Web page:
Heresy may sell books, but they are boring books. Or as T.S. Eliot put it:
I aim at orthodoxy. For heresy, which consists in emphasizing one aspect of the mystery to the other, is a natural tendency of the mind; a complete living orthodoxy is (except through the infusion of exceptional grace) almost impossible to the frail human being at every moment of his life; which is the one reason why the Church is necessary (Christianity and Communism, cited in Spurr, 175).On a related note, Eliot again:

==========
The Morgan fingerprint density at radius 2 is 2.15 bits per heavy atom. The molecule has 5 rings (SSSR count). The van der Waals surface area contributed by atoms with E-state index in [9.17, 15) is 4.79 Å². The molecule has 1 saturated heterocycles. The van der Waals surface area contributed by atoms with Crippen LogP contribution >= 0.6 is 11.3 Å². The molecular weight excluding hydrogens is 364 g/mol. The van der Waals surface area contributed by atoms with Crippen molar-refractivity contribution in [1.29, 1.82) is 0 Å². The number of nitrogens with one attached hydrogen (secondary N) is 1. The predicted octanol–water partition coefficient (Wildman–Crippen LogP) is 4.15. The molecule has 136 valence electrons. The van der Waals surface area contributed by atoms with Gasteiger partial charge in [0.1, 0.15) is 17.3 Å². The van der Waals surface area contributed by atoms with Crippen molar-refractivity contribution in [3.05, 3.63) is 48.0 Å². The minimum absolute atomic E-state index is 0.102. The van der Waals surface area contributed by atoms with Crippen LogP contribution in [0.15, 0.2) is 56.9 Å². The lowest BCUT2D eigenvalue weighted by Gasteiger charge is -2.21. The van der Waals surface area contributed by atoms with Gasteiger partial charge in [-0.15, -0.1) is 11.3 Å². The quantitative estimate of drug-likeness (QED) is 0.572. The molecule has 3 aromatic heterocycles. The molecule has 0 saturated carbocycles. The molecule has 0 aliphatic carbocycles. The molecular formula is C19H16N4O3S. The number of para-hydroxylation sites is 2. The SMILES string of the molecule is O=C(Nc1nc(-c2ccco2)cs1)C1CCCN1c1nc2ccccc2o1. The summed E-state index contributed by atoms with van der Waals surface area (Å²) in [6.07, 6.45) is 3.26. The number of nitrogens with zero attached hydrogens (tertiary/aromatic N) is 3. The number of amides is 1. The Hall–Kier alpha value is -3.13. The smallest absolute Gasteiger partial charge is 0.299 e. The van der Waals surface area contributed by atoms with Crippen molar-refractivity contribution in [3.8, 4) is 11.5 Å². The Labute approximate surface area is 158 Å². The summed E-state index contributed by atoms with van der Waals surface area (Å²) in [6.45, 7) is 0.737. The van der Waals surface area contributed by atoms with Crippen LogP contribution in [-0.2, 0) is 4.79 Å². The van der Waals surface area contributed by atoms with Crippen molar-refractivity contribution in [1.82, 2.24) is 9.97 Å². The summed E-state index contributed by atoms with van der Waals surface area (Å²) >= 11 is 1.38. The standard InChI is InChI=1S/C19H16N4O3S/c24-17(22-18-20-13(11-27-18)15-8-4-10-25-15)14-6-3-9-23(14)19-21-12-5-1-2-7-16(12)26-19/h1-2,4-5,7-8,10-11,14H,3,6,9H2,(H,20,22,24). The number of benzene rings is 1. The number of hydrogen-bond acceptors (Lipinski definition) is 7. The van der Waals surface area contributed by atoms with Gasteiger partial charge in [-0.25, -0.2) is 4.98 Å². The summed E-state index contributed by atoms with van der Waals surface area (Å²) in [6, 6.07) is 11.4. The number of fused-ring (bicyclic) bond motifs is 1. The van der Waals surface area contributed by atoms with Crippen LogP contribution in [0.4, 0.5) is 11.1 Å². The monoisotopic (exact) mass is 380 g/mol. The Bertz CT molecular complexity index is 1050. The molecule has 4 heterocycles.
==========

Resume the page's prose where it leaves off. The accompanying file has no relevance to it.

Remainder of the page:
We need to know how to see the world as the Christian Fathers saw it; and the purpose of reascending to origins is that we should be able to return, with greater spiritual knowledge, to our own situation. We need to recover the sense of religious fear, so that it may be overcome by religious hope (The Idea of a Christian Society, cited in Spurr, 187-88).Makes one wish there was a Center for Early Christian studies at a place like Wheaton College. Oh wait. Now if only folks would see that such matters are not an extra-curricular indulgence for church history nerds, but a matter of - to put it perhaps a bit too firmly - survival.